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MOVIE REVIEW : 'Superfly' Is Back in N.Y. but Should Have Stayed in Paris

November 12, 1990|KEVIN THOMAS | TIMES STAFF WRITER

In 1972 "Superfly" became a huge hit, fueling the cycle of so-called "blaxploitation" pictures, and stirred up considerable controversy because it made a hero out of a Harlem cocaine peddler. "Superfly's" Priest, played by Ron O'Neal, was undeniably his own man, and having made it to the top in an incredibly dangerous and ruthless world, developed a yearning to discover whether he had a choice to stay in it or get out.

The following year, O'Neal, who had held the often-implausible "Superfly" together with his smoldering, virile presence, made a strong directorial debut with the impressive and substantial "Superfly T.N.T. ," in which he again starred as Priest, who in the limbo of European exile undergoes a spiritual transformation when he agrees to help a small African nation overthrow the yoke of colonialism.

Now we have "The Return of Superfly" (citywide), which is about as hopelessly mediocre as a movie can be and still get a theatrical release. For reasons never made clear, Priest (now played by Nathan Purdee) leaves Paris, where he says his only problem was in choosing restaurants in which to dine, for New York, where predictably he walks right into a battle between the law and a crack cocaine ring. The Priest of the earlier pictures would have been too smart not to know this would happen--but then he would have had a compelling reason to return in the first place. (The film says he's been gone only "eight or 10 years"; however, Purdee looks about the same age--late 30s--as O'Neal did 17 years ago.)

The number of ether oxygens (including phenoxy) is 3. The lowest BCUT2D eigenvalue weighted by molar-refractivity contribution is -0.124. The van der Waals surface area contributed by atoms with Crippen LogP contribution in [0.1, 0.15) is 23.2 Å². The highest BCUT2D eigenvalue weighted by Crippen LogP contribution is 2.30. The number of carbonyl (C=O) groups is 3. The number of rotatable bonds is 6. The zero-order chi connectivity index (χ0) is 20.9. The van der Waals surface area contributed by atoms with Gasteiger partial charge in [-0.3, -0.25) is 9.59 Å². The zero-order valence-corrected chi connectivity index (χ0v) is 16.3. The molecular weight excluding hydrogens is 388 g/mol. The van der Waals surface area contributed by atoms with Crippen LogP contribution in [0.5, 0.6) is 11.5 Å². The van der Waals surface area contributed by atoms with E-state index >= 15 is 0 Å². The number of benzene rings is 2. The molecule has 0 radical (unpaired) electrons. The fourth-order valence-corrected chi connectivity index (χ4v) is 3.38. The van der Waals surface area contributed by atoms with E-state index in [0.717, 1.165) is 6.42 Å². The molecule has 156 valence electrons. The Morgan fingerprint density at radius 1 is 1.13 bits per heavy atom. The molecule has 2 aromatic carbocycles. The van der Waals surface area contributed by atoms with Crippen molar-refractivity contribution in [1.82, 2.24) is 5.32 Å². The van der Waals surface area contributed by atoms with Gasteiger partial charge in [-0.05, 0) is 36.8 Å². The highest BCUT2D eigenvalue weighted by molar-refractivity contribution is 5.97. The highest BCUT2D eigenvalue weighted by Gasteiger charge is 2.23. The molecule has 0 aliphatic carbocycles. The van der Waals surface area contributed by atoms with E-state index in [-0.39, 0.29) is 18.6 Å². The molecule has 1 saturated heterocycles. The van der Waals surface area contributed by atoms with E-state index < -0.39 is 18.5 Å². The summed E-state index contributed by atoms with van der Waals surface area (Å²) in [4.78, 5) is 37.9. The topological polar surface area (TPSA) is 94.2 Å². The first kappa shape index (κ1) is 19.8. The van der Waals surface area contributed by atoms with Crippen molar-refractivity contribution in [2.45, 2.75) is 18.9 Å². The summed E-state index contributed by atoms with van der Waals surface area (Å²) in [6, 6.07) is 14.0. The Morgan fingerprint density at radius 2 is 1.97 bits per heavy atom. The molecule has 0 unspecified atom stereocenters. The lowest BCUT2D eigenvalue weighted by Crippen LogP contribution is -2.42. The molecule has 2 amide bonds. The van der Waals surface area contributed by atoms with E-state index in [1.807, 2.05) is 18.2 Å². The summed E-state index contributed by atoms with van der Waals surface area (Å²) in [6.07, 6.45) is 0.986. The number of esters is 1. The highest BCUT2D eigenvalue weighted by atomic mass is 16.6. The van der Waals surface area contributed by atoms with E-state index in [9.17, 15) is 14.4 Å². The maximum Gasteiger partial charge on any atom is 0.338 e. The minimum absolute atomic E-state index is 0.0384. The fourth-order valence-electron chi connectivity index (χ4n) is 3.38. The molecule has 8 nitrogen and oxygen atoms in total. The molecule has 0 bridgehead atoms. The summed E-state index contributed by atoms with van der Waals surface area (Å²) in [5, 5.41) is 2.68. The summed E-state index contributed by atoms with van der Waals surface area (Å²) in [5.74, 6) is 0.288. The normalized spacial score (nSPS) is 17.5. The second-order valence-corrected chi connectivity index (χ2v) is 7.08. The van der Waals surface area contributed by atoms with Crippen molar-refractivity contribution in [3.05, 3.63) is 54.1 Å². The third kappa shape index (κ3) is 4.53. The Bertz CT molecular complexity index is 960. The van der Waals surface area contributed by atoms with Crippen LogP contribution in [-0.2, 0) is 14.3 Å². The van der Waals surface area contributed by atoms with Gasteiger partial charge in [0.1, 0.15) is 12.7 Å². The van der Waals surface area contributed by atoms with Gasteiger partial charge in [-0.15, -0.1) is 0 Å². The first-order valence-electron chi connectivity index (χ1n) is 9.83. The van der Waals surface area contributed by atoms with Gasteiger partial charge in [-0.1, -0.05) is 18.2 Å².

The film has an undeniable consistency: Anthony Wisdom's script is just as much a piece of hack work as is Sig Shore's direction, and all other technical aspects are equally tacky. Not even the score by Curtis Mayfield, who composed the phenomenally popular music for the first film, is exciting. (It's now more like "Superfly" with a hip-hop beat.)

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